The Wax Adam: Historical, Biographical, Archetypal, or Literary?
The history of interpretation of Adam from Genesis to the 1st Century reveals a bold and astonishing diversity in which the authors made of Adam what they needed of Adam.
American thinking about religion and science before the Civil War was substantially informed by the powerful “concordist” metaphor of God as the “author” of two “books,” nature and Scripture, which ultimately must agree.
We, both in the church and in broader society, need to think carefully together about how new technology should be used, even as we give thanks for the fruitfulness of modern science, medicine, and technology.
When we make distinctions between natural and supernatural activity in Scripture, not only do we push our modern categories into the Bible, but we also limit God’s action.
In none of these cases was Newton inserting God into a “gap” into our knowledge that science would someday fill. Rather, his prior belief in God helped him arrive at attitudes and ideas that have unquestionably advanced our understanding of nature.
Historian Peter Harrison argues that harmony between faith and science is not as simple as it seems, and some versions of "harmony" can do damage to the Christian faith.
In both form and content, then, Genesis 1 reveals that its basic purposes are religious and theological, not scientific or historical.
John Calvin really believed that the sun revolved around the earth, but we shouldn't dismiss the rest of his theology because of this error.
Collection of the best articles of the past several weeks on science (and faith) from around the web.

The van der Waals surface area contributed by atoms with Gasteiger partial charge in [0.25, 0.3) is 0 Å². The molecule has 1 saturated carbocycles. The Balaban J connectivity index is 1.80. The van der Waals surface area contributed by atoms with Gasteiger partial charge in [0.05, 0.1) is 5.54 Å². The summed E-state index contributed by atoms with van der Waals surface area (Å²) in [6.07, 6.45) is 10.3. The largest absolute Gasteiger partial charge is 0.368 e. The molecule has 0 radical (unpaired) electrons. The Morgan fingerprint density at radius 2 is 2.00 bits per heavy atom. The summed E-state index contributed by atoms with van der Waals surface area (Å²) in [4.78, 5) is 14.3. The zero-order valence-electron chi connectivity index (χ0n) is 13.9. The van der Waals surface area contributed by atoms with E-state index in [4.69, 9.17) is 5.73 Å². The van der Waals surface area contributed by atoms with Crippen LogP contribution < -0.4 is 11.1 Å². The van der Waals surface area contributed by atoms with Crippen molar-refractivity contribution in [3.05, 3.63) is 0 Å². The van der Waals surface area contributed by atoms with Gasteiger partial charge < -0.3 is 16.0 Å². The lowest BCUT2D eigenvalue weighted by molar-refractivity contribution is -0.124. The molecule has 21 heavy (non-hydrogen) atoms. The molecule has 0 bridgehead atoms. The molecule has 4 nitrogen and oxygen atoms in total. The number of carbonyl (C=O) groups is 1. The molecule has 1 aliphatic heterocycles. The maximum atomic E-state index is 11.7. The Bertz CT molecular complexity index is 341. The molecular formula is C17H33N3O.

Some of the Christian objections to evolutionary creation come from a misunderstanding of what the Bible means when it says “God created”.
Conflicts occur when people argue one worldview against another. They may be arguing Atheism versus Monotheism, then pull out science as a weapon saying, "science proves I'm right because of this or that..." In my view, science is rather more limited than this. Science has a lot of interesting resonances with the big questions, and can inform them, but I don’t believe it can answer them.
This weeks in Origins news: studies of a skeleton uncovered in 2007 provide clues about rapid human evolution in the Americas, our climate and Christian stewardship, a few BioLogos folks give interviews, and some cool links to miscellaneous finds.
We must press beyond the various creation narratives in the Hebrew Bible, including the final chapters of Job, to the picture of God revealed in the New Testament—the Creator who does not rationally explain away the scandal of suffering but who instead enters into it.
This week in our Origins News Roundup: News of new nucleobases, the future of synthetic biology, and some healthy dialogue and critique of certain aspects of modern science.
Today’s Origins News Roundup features a tour of trending topics in neuroscience, from commentaries and questions made recently by popular media to developments in neuroengineering and the BRAIN initiative.
There is often a worry that working in or studying science is a threat to faith, but stories of scientists who are Christians in the top ranks of academia show that this is not the case.